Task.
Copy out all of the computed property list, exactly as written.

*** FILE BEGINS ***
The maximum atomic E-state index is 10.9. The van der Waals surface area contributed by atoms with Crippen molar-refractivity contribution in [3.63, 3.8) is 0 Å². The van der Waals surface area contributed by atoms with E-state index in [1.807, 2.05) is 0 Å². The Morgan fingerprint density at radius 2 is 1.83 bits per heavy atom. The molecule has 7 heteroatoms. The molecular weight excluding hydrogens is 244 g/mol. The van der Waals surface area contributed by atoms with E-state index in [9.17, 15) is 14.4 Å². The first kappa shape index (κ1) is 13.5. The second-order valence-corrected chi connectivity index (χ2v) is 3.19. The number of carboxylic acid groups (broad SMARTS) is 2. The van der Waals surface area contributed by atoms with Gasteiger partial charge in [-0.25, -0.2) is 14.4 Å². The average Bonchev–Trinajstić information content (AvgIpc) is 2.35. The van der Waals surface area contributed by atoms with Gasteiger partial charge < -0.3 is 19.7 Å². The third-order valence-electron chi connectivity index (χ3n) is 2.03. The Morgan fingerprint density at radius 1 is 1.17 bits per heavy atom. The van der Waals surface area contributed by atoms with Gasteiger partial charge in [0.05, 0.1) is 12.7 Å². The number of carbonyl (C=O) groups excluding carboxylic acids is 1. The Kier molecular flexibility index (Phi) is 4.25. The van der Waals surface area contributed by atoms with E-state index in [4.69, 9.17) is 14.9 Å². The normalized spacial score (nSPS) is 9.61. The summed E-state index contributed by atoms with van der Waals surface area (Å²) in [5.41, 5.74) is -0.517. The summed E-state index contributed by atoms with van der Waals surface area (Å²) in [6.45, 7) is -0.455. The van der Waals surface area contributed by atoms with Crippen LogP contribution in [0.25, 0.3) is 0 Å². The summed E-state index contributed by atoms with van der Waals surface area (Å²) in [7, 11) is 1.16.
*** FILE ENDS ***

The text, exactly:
The maximum atomic E-state index is 10.9. The van der Waals surface area contributed by atoms with Crippen molar-refractivity contribution in [3.63, 3.8) is 0 Å². The van der Waals surface area contributed by atoms with E-state index in [1.807, 2.05) is 0 Å². The Morgan fingerprint density at radius 2 is 1.83 bits per heavy atom. The molecule has 7 heteroatoms. The molecular weight excluding hydrogens is 244 g/mol. The van der Waals surface area contributed by atoms with E-state index in [9.17, 15) is 14.4 Å². The first kappa shape index (κ1) is 13.5. The second-order valence-corrected chi connectivity index (χ2v) is 3.19. The number of carboxylic acid groups (broad SMARTS) is 2. The van der Waals surface area contributed by atoms with Gasteiger partial charge in [-0.25, -0.2) is 14.4 Å². The average Bonchev–Trinajstić information content (AvgIpc) is 2.35. The van der Waals surface area contributed by atoms with Gasteiger partial charge < -0.3 is 19.7 Å². The third-order valence-electron chi connectivity index (χ3n) is 2.03. The Morgan fingerprint density at radius 1 is 1.17 bits per heavy atom. The van der Waals surface area contributed by atoms with Gasteiger partial charge in [0.05, 0.1) is 12.7 Å². The number of carbonyl (C=O) groups excluding carboxylic acids is 1. The Kier molecular flexibility index (Phi) is 4.25. The van der Waals surface area contributed by atoms with E-state index in [4.69, 9.17) is 14.9 Å². The normalized spacial score (nSPS) is 9.61. The summed E-state index contributed by atoms with van der Waals surface area (Å²) in [5.41, 5.74) is -0.517. The summed E-state index contributed by atoms with van der Waals surface area (Å²) in [6.45, 7) is -0.455. The van der Waals surface area contributed by atoms with Crippen LogP contribution in [0.25, 0.3) is 0 Å². The summed E-state index contributed by atoms with van der Waals surface area (Å²) in [7, 11) is 1.16.